Re: Attempted summary of suspend-blockers LKML thread, take two
From: Paul E. McKenney
Date: Thu Aug 05 2010 - 19:35:51 EST
On Thu, Aug 05, 2010 at 06:37:15AM -0700, Brian Swetland wrote:
> On Thu, Aug 5, 2010 at 6:18 AM, <david@xxxxxxx> wrote:
> > On Wed, 4 Aug 2010, Paul E. McKenney wrote:
> >> Continuing to rush in where angels fear to tread...
> > here here :-)
> >> o "PM-driving application" are applications that are permitted
> >> to acquire suspend blockers on Android. Verion 8 of the
> >> suspend-blocker patch seems to use group permissions to determine
> >> which applications are classified as power aware. More generally,
> >> PM-driving applications seem to be those that have permission
> >> to exert some control over the system's sleep state.
> >> Note that an application might be power-oblivious on one Android
> >> device and PM-driving on another, depending on whether the user
> >> allows that application to acquire suspend blockers. The
> >> classification might even change over time. For example, a
> >> user might give an application PM-driving status initially,
> >> but change his or her mind after some experience with that
> >> application.
> > One thing that I think it's important to document here is theinformation
> > that Brian provided in response to your question about how many (or actually
> > how few) applications fall into this catefory
> I think I need to clarify here. When I say "app" in the context of
> Android, I mean "an application running under the Android app model --
> sandboxed under a per-app or app-group uid", not "a process". The
> vast majority of processes on an Android device are "apps" in this
> sense, but some (usually low level services or daemons) are not. Also
> I use "wakelock" as a place holder for "suspend blocker" or whatever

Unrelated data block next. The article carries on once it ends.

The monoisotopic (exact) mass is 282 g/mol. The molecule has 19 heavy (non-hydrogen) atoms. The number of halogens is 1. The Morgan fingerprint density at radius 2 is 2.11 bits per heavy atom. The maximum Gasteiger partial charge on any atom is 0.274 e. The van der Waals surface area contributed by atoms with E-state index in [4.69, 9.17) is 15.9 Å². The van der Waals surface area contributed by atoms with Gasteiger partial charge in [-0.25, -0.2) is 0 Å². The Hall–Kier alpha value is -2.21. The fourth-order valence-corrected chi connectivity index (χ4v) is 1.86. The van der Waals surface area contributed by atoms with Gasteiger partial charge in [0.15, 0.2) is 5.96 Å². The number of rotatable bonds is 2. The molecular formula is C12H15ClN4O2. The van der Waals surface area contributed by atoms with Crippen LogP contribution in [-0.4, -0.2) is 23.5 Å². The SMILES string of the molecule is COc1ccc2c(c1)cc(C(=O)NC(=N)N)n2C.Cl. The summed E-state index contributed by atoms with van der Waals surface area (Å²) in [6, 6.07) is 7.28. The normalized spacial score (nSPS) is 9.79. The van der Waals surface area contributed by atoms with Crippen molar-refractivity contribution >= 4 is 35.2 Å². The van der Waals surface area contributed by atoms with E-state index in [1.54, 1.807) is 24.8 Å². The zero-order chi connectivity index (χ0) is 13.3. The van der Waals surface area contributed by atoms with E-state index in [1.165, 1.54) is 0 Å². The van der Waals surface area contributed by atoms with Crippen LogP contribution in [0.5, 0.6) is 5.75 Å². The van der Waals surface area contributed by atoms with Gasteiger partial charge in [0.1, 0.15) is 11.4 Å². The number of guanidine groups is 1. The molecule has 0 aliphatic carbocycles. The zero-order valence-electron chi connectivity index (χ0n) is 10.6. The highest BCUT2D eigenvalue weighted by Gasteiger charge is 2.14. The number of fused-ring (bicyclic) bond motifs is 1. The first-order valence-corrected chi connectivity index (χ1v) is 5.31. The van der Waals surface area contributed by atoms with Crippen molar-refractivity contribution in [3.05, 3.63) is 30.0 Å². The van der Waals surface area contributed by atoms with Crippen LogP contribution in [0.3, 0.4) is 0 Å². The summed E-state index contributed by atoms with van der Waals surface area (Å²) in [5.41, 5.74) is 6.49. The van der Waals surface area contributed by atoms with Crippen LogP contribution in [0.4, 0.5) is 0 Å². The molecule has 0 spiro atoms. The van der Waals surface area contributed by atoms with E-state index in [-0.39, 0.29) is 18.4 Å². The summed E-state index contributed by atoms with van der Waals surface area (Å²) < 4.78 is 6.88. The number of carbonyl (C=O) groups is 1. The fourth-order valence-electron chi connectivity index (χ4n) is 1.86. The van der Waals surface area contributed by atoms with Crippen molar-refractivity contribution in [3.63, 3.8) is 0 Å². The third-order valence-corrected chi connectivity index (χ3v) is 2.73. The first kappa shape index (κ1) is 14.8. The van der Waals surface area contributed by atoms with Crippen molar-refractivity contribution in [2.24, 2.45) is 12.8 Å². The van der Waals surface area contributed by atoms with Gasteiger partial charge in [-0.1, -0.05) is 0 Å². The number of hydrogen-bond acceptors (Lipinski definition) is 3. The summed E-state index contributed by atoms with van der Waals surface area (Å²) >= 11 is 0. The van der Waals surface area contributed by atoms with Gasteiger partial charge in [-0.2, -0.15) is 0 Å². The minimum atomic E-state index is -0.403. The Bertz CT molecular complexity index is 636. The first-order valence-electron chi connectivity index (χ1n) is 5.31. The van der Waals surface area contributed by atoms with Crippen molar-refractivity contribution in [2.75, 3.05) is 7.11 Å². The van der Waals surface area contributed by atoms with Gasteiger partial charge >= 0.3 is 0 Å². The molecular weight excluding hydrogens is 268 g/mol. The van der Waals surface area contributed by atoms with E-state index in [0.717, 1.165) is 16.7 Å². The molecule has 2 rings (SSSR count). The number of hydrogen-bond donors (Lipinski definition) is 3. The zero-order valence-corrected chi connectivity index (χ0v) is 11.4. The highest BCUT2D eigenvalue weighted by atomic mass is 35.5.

> exact API we're trying to hash out here, because it's shorter and I'm
> Any app may obtain a wakelock through the standard Android APIs,
> provided it has permission to do so. In the current implementation,
> apps obtain wakelocks via making a binder RPC call to the power
> manager service which tracks high level wakelocks (for apps!) and
> backs them by a single kernel wakelock. Access control is at the RPC
> level. This implementation could be changed to have the app API
> simply open /dev/suspendblock or whatnot, with access control enforced
> by unix permissions (the framework would arrange for apps with the
> android "can block sleep" permission to be in a unix group that has
> access to the device).
> For native services (native daemons that run "underneath" the android
> app framework -- for example the media service, the radio interface,
> etc), the kernel interface is used directly (ok, usually via a very
> thin C convenience wrapper).
Thank you for the added detail on Android user-space operation!!!
> > Quote:
> >> I should have asked this earlier... What exactly are the apps'
> >> compatibility constraints? Source-level APIs? Byte-code class-library
> >> invocations? C/C++ dynamic linking? C/C++ static linking (in other
> >> words, syscall)?
> > For Java/Dalvik apps, the wakelock API is pertty high level -- it
> > talks to a service via RPC (Binder) that actually interacts with the
> > kernel. Changing the basic kernel<->userspace interface (within
> > reason) is not unthinkable. For example, Arve's suspend_blocker patch
> > provides a device interface rather than the proc interface the older
> > wakelock patches use. We'd have to make some userspace changes to
> > support that but they're pretty low level and minor.
> > In the current model, only a few processes need to specifically
> > interact with the kernel (the power management service in the
> > system_server, possibly the media_server and the radio interface
> > glue). A model where every process needs to have a bunch of
> > instrumentation is not very desirable from our point of view. We
> > definitely do need reasonable statistics in order to enable debugging
> > and to enable reporting to endusers (through the Battery Usage UI)
> > what's keeping the device awake.
> > Brian
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